Review – Lobster Johnson: Metal Monsters of Midtown #1 (Dark Horse)

Click to enlarge.

Click to enlarge.

Publisher: Dark Horse Comics
Writer: Mike Mignola, John Arcudi
Artist: Tonci Zonjic
Release Date: 25th May, 2016

Robots! Grenades! Mysterious Woman! Lobster! All but one of these things feature in the latest LJ arc from Messers Mignola and Arcudi.

This time round we’re thrown right in at the deep end from page one, with giant robots robbing a bank and LJ attempting to save the day. Some things to point out while we’re at it; Zonjic has perfectly captured the look and feel of what giant robots would look like if this was a pulp story from the actual era. They are giant, angular automatons like something straight out of War of the Worlds or Amazing Stories. It’s something that has always managed to be captured by the creative team on the series, they always manage to capture the feel and tone of the era. Mignola and Arcudi’s dialogue feels like it has been ripped from a radio play or newspaper strip, and Dave Stewart’s colour flattening gives an impressively old timey feeling to Tonci Zonjic’s clean and minimalist linework.

The meat of the story really is like something from a 40’s Sci-Fi book or strip, with Mignola and Arcudi perfectly capturing that sense of suspense in the action scenes, especially with the “Did it?/didn’t it?” moment early on. However, at the same time there’s also a sense of growth with the book; it still feels like with every arc characters are growing in there own little way. With the appearance of a mysterious woman as well, I can only guess where she is going to come into play (though no doubt I’m going to get a Tweet now, calling me out on the fact that she has featured in a previous issue and I’m just being thick).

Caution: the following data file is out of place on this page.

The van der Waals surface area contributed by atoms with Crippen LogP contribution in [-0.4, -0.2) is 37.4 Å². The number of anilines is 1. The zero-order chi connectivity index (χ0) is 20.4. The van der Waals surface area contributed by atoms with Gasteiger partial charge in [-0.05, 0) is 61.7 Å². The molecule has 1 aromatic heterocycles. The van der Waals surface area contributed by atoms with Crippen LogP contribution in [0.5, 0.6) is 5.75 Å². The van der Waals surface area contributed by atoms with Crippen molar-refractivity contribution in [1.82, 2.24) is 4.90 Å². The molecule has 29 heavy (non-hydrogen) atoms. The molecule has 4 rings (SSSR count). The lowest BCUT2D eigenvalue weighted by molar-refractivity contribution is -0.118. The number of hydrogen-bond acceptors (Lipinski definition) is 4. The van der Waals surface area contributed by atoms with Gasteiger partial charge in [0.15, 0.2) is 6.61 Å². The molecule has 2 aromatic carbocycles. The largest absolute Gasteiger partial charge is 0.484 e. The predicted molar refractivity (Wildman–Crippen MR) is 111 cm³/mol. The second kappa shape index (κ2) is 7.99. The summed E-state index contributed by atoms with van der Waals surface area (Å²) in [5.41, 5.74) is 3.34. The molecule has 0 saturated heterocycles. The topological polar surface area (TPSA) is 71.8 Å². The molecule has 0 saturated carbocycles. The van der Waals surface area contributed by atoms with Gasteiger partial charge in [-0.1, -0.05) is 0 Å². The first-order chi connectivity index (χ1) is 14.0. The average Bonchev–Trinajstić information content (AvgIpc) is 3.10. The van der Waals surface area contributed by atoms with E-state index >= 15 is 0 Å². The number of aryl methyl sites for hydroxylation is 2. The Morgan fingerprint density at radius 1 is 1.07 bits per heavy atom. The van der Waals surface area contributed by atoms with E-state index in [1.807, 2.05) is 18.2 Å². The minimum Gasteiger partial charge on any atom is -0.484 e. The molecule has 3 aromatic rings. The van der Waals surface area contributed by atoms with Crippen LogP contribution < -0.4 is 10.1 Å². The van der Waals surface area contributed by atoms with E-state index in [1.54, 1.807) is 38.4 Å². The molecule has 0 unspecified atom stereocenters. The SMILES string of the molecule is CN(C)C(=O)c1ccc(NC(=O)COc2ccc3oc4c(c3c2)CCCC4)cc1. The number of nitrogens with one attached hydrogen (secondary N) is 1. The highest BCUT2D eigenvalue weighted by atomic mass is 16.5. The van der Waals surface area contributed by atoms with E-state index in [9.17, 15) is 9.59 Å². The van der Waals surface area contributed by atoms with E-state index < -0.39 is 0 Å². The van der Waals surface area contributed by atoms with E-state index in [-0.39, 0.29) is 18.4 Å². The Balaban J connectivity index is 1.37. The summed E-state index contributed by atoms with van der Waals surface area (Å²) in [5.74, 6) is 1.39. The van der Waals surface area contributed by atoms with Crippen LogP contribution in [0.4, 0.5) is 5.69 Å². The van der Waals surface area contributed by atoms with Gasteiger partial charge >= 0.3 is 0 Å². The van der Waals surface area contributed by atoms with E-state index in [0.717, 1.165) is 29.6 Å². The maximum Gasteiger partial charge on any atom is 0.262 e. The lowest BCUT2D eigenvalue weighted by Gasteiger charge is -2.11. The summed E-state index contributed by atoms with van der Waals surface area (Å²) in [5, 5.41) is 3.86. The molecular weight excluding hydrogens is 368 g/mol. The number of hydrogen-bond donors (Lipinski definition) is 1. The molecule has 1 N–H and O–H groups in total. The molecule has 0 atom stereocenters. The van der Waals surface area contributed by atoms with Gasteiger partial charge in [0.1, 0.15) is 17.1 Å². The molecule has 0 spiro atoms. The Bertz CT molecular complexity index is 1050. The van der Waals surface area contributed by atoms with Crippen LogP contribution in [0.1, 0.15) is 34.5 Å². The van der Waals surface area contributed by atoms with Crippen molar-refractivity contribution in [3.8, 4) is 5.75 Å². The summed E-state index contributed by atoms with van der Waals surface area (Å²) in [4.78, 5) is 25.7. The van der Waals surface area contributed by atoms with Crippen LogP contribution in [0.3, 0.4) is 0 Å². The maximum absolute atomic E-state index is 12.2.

The team has also managed to create a genuine sense of peril with the robots. They can’t be beaten, they destroyed everything in their path, and they are, seemingly, unstoppable. A strange thing happened when I got to the end of the issue; I looked for more. To explain: the cliffhanger was so sudden, I actually was left with a sense that there must have been some mistake an it couldn’t have ended there! That doesn’t often happen, and I can only commend/loathe the writers for the execution.

Zonjic’s art is a breath of fresh air here, not just with regards to the rest of the series, but within the industry as a whole. Mignola really does know how to pick them with all of his properties, with Zonjic’s the style perfectly fitting into the BPRD/Hellboy universe. It’s a beautiful thing these days to have work that is so onomatopoeic (favourite word of the day, right there) that it is littered all over the page during action scenes that you can’t help but smile when there’s an entire panel dedicated to “BOOM!”

In a world currently obsessed with Capes and Cowls, it’s refreshing to have a a pulp Sci-Fi book where the hero isn’t perfect, and doesn’t always win. If you manage to get to the end of this one without a grin on your face, or wanting the next issue straight away, then there must be something wrong with you.

Rating: 5/5.

chrThe writer of this piece was: Chris Bennett
Article: And Now For Something Completely Different
You can also find Chris on Twitter.

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